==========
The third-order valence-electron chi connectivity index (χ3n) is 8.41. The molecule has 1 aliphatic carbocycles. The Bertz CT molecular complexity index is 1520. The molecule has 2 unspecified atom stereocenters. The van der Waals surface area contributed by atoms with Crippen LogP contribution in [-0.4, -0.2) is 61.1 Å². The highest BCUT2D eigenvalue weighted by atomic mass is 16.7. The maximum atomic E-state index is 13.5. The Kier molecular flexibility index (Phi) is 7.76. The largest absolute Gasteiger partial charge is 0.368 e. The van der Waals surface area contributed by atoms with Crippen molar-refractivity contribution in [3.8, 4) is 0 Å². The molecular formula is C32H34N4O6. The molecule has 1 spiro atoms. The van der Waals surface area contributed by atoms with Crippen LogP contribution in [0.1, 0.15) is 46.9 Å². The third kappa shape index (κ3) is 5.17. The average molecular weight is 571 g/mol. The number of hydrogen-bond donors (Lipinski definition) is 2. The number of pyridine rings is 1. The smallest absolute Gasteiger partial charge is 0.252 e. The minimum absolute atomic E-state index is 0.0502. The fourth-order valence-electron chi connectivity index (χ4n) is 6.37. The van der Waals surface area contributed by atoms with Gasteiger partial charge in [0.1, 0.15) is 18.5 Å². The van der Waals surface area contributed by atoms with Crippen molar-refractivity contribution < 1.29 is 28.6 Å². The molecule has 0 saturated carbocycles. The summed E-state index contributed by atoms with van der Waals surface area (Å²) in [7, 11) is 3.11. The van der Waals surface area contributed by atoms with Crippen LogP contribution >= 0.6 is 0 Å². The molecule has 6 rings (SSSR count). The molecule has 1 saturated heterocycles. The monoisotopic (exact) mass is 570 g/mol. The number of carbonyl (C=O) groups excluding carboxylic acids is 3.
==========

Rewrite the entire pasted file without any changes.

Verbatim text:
The third-order valence-electron chi connectivity index (χ3n) is 8.41. The molecule has 1 aliphatic carbocycles. The Bertz CT molecular complexity index is 1520. The molecule has 2 unspecified atom stereocenters. The van der Waals surface area contributed by atoms with Crippen LogP contribution in [-0.4, -0.2) is 61.1 Å². The highest BCUT2D eigenvalue weighted by atomic mass is 16.7. The maximum atomic E-state index is 13.5. The Kier molecular flexibility index (Phi) is 7.76. The largest absolute Gasteiger partial charge is 0.368 e. The van der Waals surface area contributed by atoms with Crippen molar-refractivity contribution in [3.8, 4) is 0 Å². The molecular formula is C32H34N4O6. The molecule has 1 spiro atoms. The van der Waals surface area contributed by atoms with Crippen LogP contribution in [0.1, 0.15) is 46.9 Å². The third kappa shape index (κ3) is 5.17. The average molecular weight is 571 g/mol. The number of hydrogen-bond donors (Lipinski definition) is 2. The number of pyridine rings is 1. The smallest absolute Gasteiger partial charge is 0.252 e. The minimum absolute atomic E-state index is 0.0502. The fourth-order valence-electron chi connectivity index (χ4n) is 6.37. The van der Waals surface area contributed by atoms with Gasteiger partial charge in [0.1, 0.15) is 18.5 Å². The van der Waals surface area contributed by atoms with Crippen molar-refractivity contribution < 1.29 is 28.6 Å². The molecule has 0 saturated carbocycles. The summed E-state index contributed by atoms with van der Waals surface area (Å²) in [7, 11) is 3.11. The van der Waals surface area contributed by atoms with Crippen LogP contribution >= 0.6 is 0 Å². The molecule has 6 rings (SSSR count). The molecule has 1 saturated heterocycles. The monoisotopic (exact) mass is 570 g/mol. The number of carbonyl (C=O) groups excluding carboxylic acids is 3.